Most of the video below is also available via our YouTube channel at www.youtube.com/beyondtext
The research team behind "Metre and Melody in Dinka Speech and Song" outline why the people of southern Sudan present an instant "laboratory" for examining the use of such a rich tonal language in singing
Pictures of Peace and Justice
This film looks at the relationship of visual images and war crimes trials. The Principal Investigator of the Beyond Text project Pictures of Peace and Justice, Professor James Gow, and Research Associate, Dr. Milena Michalski, and ICTY Head of Outreach, Nerma Jelacic, report on key findings from the project, and explain how the most significant of these is the capacity of images to have impact beyond the courtroom.
The restaurant at the end of the Third Reich and other invisible war crimes sites
As part of the Beyond Text Pictures of Peace and Justice Project, filmmaker Tony Coll and Principal Investigator Prof. James Gow look at the question of 'invisible' war crimes sites. The film contrasts the Chinese restaurant on the site of Hitler's bunker in Berlin with the sites of former concentration camps in Bosnia, and also with 'visible' war crimes memorialisation. Does it matter how and when they are memorialised?
Berlin Art Exhibition - Zeitenwende/Turning Point
In September 2011, marking the 10th anniversary of the '9/11' attacks on New York, an international group of artists had their work presented at an exhibition in Berlin, called 'Zeitenwende', meaning 'Turning Point'. This film looks at some of this work, which explores the ambiguities of both contemporary warfare and the boundaries between war and war crimes.
Theory and Practice of Diplomacy and Crisis Diplomacy with James Gow
James Gow, Professor of International Peace and Security and Director of the International Security Studies Program at Kings College in London, discusses the effect of pictures, persecution and political will on crisis diplomacy at the 10th Anniversary Colloquium for the Liechtenstein Institute on Self-Determination (LISD) at Princeton University's Woodrow Wilson School.
Trailer of video work in Cuba - © Geoff Baker 2010
Trailer of video work in Hindustan, Rajasthan and Azerbaijan - © Nicolas Magriel 2010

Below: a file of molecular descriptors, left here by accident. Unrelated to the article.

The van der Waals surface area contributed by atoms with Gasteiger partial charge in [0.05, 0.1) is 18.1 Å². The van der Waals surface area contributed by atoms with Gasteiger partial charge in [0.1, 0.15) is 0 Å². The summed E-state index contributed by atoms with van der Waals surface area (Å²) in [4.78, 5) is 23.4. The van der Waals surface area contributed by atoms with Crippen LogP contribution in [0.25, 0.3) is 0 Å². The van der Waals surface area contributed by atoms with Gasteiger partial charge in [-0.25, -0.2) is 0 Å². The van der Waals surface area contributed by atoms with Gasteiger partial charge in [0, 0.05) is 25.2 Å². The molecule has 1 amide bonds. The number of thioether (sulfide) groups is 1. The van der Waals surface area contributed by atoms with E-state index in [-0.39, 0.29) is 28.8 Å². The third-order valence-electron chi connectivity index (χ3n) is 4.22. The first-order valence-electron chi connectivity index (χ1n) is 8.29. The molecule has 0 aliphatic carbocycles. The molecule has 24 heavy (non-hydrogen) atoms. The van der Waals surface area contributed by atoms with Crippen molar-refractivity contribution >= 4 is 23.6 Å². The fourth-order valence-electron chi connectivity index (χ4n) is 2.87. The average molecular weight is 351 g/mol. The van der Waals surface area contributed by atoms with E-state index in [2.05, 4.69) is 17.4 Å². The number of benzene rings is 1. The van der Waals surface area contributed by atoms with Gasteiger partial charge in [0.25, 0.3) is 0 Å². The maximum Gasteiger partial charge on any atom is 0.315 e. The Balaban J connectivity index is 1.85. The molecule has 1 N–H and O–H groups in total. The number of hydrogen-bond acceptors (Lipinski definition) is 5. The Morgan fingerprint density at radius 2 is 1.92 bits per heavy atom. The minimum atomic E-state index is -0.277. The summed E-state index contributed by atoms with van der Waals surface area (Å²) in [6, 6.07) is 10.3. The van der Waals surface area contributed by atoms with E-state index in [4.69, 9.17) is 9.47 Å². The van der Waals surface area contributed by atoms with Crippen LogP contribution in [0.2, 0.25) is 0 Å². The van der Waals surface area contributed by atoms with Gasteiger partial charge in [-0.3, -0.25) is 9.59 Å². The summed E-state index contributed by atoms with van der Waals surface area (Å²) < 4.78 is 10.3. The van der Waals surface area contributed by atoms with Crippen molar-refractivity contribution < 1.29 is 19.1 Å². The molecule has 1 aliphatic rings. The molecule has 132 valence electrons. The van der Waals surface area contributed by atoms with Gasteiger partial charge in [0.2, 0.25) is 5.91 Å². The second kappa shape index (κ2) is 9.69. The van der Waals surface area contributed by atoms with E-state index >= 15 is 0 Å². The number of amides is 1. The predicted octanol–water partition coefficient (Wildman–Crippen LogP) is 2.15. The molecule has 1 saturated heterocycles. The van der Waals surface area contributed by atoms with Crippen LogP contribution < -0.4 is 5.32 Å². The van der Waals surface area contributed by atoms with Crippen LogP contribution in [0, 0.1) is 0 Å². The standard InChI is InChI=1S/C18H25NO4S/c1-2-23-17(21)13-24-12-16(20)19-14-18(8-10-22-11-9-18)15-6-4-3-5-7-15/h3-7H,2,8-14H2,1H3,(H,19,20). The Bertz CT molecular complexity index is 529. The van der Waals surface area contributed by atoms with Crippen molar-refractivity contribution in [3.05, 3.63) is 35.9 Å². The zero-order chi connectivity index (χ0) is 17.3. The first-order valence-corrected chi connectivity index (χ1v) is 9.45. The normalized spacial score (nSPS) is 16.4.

Trailer of video work in Mali - © Lucy Durán 2010
This is a film rooted in a particular place and time - the south-central Liverpool waterfront from to the 1950s to the 1970s. It is also about Liverpool in the twenty-first century. A documentary exploring the lives and memories of people who lived and worked on Liverpool's central waterfront and the changes they have witnessed.
A film by Tim Brunsden and Sam Meech.
If there is no true, authentic or essential relationship between people and territory, no primordial tie between body and soil, then how does any one place gain meaning?
Dr. Elena Isayev from Exeter University and the artist Catrin Webster tell Nicola Barranger about the Beyond Text workshops which expored the themes of memory and place. They also describe how the follow on funding allowed them to work with the local communities in Exeter and Swansea to study further how the landscape and our urban environment interacts with the way we remember.
As part of the Beyond Text programme, a neuroscientist and an artist collaborate to create a collection of art pieces which demonstrate some of the principles of neuroscience.
Yet the artist needs to create something beautiful and the neuroscientist needs to demonstrate what is happening in the brain as the eyes try to make sense of the image.
Prof. Rodrigo Quian Quiroga (neuroscientist at Leicester University) and Mariano Molina (visual artist) tell Nicola Barranger about their unique collaboration to produce a series of canvases which will demonstrate these principles and which are being displayed in an exhibition in Leicester.
Project - Music and Dance: Beyond Copyright Text?